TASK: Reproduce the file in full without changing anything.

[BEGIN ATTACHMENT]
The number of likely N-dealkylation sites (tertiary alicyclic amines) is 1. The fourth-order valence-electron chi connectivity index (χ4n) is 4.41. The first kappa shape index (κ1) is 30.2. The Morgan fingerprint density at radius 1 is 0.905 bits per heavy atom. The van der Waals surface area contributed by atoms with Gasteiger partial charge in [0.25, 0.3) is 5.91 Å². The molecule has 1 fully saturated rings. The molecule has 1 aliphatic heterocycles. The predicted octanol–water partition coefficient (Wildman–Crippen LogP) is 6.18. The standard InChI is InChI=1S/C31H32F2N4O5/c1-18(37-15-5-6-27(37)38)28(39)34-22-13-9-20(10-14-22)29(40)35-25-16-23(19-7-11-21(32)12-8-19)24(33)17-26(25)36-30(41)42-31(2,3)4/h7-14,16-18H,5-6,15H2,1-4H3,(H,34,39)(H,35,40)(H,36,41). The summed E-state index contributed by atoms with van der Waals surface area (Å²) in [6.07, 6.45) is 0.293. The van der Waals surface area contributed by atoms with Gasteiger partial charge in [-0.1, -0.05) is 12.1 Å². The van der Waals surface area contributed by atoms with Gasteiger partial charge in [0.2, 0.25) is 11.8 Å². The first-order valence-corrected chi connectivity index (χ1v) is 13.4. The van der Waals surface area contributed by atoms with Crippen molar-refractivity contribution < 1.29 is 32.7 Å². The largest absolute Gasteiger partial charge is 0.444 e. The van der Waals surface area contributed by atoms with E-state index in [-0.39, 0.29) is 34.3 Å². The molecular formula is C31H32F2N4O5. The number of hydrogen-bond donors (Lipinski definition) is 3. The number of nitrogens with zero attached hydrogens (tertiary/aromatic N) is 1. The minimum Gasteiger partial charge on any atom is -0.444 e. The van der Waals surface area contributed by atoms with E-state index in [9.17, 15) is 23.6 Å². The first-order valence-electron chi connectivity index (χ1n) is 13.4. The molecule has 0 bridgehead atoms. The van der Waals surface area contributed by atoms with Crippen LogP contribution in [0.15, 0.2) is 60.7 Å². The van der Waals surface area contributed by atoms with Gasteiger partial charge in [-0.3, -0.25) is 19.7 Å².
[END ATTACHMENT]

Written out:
The number of likely N-dealkylation sites (tertiary alicyclic amines) is 1. The fourth-order valence-electron chi connectivity index (χ4n) is 4.41. The first kappa shape index (κ1) is 30.2. The Morgan fingerprint density at radius 1 is 0.905 bits per heavy atom. The van der Waals surface area contributed by atoms with Gasteiger partial charge in [0.25, 0.3) is 5.91 Å². The molecule has 1 fully saturated rings. The molecule has 1 aliphatic heterocycles. The predicted octanol–water partition coefficient (Wildman–Crippen LogP) is 6.18. The standard InChI is InChI=1S/C31H32F2N4O5/c1-18(37-15-5-6-27(37)38)28(39)34-22-13-9-20(10-14-22)29(40)35-25-16-23(19-7-11-21(32)12-8-19)24(33)17-26(25)36-30(41)42-31(2,3)4/h7-14,16-18H,5-6,15H2,1-4H3,(H,34,39)(H,35,40)(H,36,41). The summed E-state index contributed by atoms with van der Waals surface area (Å²) in [6.07, 6.45) is 0.293. The van der Waals surface area contributed by atoms with Gasteiger partial charge in [-0.1, -0.05) is 12.1 Å². The van der Waals surface area contributed by atoms with Gasteiger partial charge in [0.2, 0.25) is 11.8 Å². The first-order valence-corrected chi connectivity index (χ1v) is 13.4. The van der Waals surface area contributed by atoms with Crippen molar-refractivity contribution < 1.29 is 32.7 Å². The largest absolute Gasteiger partial charge is 0.444 e. The van der Waals surface area contributed by atoms with E-state index in [-0.39, 0.29) is 34.3 Å². The molecular formula is C31H32F2N4O5. The number of hydrogen-bond donors (Lipinski definition) is 3. The number of nitrogens with zero attached hydrogens (tertiary/aromatic N) is 1. The minimum Gasteiger partial charge on any atom is -0.444 e. The van der Waals surface area contributed by atoms with E-state index in [9.17, 15) is 23.6 Å². The first-order valence-electron chi connectivity index (χ1n) is 13.4. The molecule has 0 bridgehead atoms. The van der Waals surface area contributed by atoms with Crippen LogP contribution in [0.15, 0.2) is 60.7 Å². The van der Waals surface area contributed by atoms with Gasteiger partial charge in [-0.3, -0.25) is 19.7 Å².